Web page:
Following is a summary of current health news briefs.
Germany’s confirmed coronavirus cases rise by 22,609 to 855,916: RKI
The number of confirmed coronavirus cases in Germany increased by 22,609 to 855,916, data from the Robert Koch Institute (RKI) for infectious diseases showed on Thursday. The reported death toll rose by 251 to 13,370, the tally showed.
Panama greenlights funds to buy AstraZeneca’s planned coronavirus vaccine
Panama’s government has authorized spending of $4.3 million to purchase 1.09 million doses of a coronavirus vaccine being developed by Britain’s AstraZeneca Plc and Oxford University, the president’s office said on Wednesday. The Central American nation has been working on multiple Covid-19 vaccine options for its population of 4.2 million, with President Laurentino Cortizo saying he wants to guarantee that each resident will have access to two doses.
India nears nine million coronavirus cases
India recorded 45,576 new cases of the coronavirus, taking total infections to 8.96 million, data from the health ministry said on Thursday. The South Asian nation has the world’s second-highest number of COVID-19 infections, after the United States, but cases have been falling since hitting a peak in September.
Can COVID-19 testing allow us to gather safely for the holidays?
With families hoping to gather for the holidays, Reuters assembled more than 30 healthcare experts to discuss COVID-19 testing during an #AskReuters Twitter chat. Below are edited highlights.
South Korea kicks off special anti-coronavirus period ahead of college entrance exam
South Korea kicked off a special two-week coronavirus prevention period on Thursday as the country’s daily infections tallies continued to mount ahead of highly competitive annual college entrance exams. The Korea Disease Control and Prevention Agency reported 343 new coronavirus cases by Wednesday midnight, bringing the country’s total infections to 29,654, with 498 deaths.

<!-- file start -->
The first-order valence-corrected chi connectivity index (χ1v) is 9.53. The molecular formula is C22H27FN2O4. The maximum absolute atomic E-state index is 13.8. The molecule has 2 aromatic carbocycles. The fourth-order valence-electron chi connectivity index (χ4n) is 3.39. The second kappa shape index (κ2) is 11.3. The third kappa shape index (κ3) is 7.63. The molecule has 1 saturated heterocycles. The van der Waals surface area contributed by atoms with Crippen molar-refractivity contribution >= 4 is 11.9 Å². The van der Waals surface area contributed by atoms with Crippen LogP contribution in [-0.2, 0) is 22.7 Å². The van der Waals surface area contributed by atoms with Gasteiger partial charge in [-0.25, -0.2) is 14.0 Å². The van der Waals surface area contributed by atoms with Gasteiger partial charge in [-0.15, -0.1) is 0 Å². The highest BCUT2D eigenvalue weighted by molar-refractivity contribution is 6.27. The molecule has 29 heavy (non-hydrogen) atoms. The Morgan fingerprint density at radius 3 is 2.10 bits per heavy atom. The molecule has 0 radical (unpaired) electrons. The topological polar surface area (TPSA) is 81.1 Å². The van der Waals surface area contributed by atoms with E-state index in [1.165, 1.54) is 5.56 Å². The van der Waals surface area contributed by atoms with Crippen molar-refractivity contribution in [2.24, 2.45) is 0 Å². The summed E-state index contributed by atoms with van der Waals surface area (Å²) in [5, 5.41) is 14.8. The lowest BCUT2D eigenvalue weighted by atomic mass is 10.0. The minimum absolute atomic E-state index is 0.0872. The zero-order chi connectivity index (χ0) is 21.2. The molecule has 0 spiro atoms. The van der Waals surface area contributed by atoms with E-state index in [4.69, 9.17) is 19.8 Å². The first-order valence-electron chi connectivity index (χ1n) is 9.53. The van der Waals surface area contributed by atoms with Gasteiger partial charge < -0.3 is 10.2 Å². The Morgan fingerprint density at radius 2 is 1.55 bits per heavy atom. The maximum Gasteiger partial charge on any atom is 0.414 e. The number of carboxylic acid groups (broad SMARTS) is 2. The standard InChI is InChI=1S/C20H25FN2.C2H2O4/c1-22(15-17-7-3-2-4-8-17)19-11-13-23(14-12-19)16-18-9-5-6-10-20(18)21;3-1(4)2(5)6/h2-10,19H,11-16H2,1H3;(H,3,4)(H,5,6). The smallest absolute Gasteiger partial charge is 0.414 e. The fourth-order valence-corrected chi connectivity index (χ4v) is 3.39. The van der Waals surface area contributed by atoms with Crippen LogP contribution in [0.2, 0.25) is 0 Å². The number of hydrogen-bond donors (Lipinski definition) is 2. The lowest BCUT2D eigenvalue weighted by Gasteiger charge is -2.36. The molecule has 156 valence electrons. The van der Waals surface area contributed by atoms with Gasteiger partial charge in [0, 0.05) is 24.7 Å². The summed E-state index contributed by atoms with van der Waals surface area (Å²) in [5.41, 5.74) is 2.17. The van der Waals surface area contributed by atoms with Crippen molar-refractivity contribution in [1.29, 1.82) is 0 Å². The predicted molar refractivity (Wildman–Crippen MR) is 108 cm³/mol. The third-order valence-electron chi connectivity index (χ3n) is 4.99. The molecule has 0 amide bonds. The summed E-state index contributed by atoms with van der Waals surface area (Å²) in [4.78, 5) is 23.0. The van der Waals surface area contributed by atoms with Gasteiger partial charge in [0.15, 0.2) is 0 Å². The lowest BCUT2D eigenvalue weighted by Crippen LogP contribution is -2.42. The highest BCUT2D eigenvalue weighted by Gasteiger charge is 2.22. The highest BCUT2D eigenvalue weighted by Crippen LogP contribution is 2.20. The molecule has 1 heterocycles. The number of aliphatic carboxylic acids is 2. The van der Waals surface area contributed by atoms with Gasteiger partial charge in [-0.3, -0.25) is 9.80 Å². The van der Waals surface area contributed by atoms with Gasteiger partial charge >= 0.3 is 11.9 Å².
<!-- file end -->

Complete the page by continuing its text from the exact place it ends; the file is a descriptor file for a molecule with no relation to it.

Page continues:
‘The cow can’t tell my secrets’ – UK care farms a lifeline during pandemic
Care farms nestled in the British countryside are providing a lifeline for people struggling with mental health during the pandemic, allowing them to swap therapy sessions on Zoom for the joys of fresh air, mucking out cow sheds and cuddling donkeys. With vital public services for vulnerable people shut down or reduced to video calls because of social distancing measures, care farms have been able to stay open as activities take place in wide open spaces.
Minnesota governor orders restaurants, bars to halt in-person dining for four weeks
Minnesota Governor Tim Walz on Wednesday ordered all restaurants and bars to halt in-person dining, fitness and entertainment centers to close and youth sports to be canceled for four weeks. The order, which begins on Saturday, comes as the state saw 67 COVID-19 deaths on Wednesday, the most since the pandemic began, according to the state’s health department.
U.S. COVID deaths top 250,000 as New York City schools halt in-person classes
The U.S. death toll from COVID-19 surpassed a grim new milestone of 250,000 lives lost on Wednesday, as New York City’s public school system, the nation’s largest, called a halt to in-classroom instruction, citing a jump in coronavirus infection rates. The decision to shutter schools and revert exclusively to at-home learning, starting on Thursday, came as state and local officials nationwide imposed restrictions on social and economic life to tamp down a surge in COVID-19 cases and hospitalizations heading into winter.
Japan to monitor virus cases, hospitals before any emergency declaration decision
Japan will not immediately declare a health emergency following a record rise in coronavirus cases, and will continue to monitor infection rates and the capacity of hospitals to cope, the government’s chief spokesman said on Thursday. “We will respond appropriately based on conditions,” Chief Cabinet Secretary Katsunobu Kato told a regular press briefing.
Pfizer-BioNTech vaccine deliveries could start ‘before Christmas’
Pfizer Inc and BioNTech could secure emergency U.S. and European authorization for their COVID-19 vaccine next month after final trial results showed it had a 95% success rate and no serious side effects, the drugmakers said on Wednesday. The vaccine’s efficacy was found to be consistent across different ages and ethnicities – a promising sign given the disease has disproportionately hurt the elderly and certain groups including Black people.